Rothera Diary — March 2012

28 March, 2012

Early March saw the departure of the last BAS planes for the season. This left 42 people on station to carry on the science, various works and to commence winterising the station.

It wasn’t quite the end of all aviation as there were still two Baslers due through from Halley. Unfortunately one had some trouble with a tail wheel in Halley. So the other came to Rothera, flew to Punta Arenas to await a spare part then came back through Rothera to Halley again. They managed to fix the problem and both planes were able to make it to Rothera the following day and headed off Northwards straight away. It was a bit of an anxious time as it was getting late in the season but all turned out OK.

For the Rothera wintering team it was time to start heading into the field on winter trips. This is for recreation but also for training as everyone on station over winter needs to be competent and confident out in the field. The trips involve linked skidoo or ski travel, climbing, skiing, crevassing, a visit to the unoccupied Chilean station at Cavajal (ex BAS station) or, if you are unlucky, spending a lot of time in a tent waiting for the weather to improve.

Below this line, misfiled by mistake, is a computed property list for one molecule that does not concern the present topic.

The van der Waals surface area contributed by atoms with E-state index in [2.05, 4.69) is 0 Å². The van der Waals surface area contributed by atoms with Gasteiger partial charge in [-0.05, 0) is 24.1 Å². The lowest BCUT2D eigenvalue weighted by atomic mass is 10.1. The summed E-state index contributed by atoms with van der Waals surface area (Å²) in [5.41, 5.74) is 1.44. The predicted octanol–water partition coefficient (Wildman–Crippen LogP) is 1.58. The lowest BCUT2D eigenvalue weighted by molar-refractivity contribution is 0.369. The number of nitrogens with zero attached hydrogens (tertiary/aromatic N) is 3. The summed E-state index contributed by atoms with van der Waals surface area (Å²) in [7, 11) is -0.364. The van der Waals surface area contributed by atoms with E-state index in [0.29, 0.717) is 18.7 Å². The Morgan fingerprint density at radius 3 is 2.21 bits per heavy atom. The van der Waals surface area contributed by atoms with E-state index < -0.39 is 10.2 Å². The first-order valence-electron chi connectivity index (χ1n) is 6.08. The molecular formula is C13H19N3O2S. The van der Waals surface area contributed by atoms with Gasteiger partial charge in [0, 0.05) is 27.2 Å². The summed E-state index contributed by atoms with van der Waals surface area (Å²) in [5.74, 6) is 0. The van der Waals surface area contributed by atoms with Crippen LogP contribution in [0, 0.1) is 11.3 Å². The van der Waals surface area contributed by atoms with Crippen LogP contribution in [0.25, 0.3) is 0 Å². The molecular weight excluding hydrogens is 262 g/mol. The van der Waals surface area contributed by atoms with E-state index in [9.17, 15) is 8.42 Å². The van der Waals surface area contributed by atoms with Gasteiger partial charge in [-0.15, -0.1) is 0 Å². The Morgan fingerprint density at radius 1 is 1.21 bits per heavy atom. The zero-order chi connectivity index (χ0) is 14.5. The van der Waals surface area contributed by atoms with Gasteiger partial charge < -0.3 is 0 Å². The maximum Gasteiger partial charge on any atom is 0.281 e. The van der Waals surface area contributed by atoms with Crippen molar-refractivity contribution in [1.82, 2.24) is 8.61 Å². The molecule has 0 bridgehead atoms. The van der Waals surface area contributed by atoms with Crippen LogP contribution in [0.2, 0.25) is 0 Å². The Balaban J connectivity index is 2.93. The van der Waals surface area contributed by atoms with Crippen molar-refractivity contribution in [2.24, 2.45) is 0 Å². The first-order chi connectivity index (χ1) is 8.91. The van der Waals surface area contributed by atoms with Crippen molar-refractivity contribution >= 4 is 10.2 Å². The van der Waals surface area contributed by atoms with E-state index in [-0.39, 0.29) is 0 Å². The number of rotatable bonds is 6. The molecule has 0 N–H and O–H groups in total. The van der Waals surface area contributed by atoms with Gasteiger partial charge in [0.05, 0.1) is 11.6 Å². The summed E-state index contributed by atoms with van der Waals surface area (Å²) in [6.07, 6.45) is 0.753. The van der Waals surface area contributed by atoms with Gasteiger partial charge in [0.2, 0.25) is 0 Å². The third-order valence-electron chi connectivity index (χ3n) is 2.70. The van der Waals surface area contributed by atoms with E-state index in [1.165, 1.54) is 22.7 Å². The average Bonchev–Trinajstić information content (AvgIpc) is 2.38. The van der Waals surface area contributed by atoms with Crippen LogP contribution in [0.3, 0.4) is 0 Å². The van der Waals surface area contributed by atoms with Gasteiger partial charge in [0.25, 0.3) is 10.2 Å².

Four of the winterers managed to get away and were blessed with good weather so they had a great time.

Towards the end of the month we had a visit from HMS Protector, the replacement ship for HMS Endurance. They delivered some fuel to the station and spent a couple of days having some R&R around station. The HMS Protector crew, along with or own field assistants organised a winter sports day up at Vals. Plenty took part in the various events including; team obstacle man-hauling of a Nansen sledge, downhill skiing, Nordic skiing, uphill snowshoe racing and tobogganing. Despite claims to the contrary made by certain members of the Royal Navy, the Rothera team performed admirably (and often victoriously) in all events!

Around station work was still going on at the new Dutch Science Facility building in preparation for the containerised laboratories due to be delivered in April. The airfield was put to bed for the winter and the hangar started to fill up with all the machinery and equipment that won’t be needed over winter but usually lives outside. The Hangar also began hosting regular badminton matches now that the planes weren’t hogging all the space. There is quite some talent here on the badminton court.

Finally right at the end of March preparations were underway for ‘Last Call’, the last ship visit for the year by RSS Ernest Shackleton. This visit was to deliver some cargo, 3 of the new Dutch Science Facility laboratory containers, and fuel. The ship was also coming to take away our mountain of northbound cargo so all of that was moved to the wharf in readiness.

But more of that next month!

George Lemann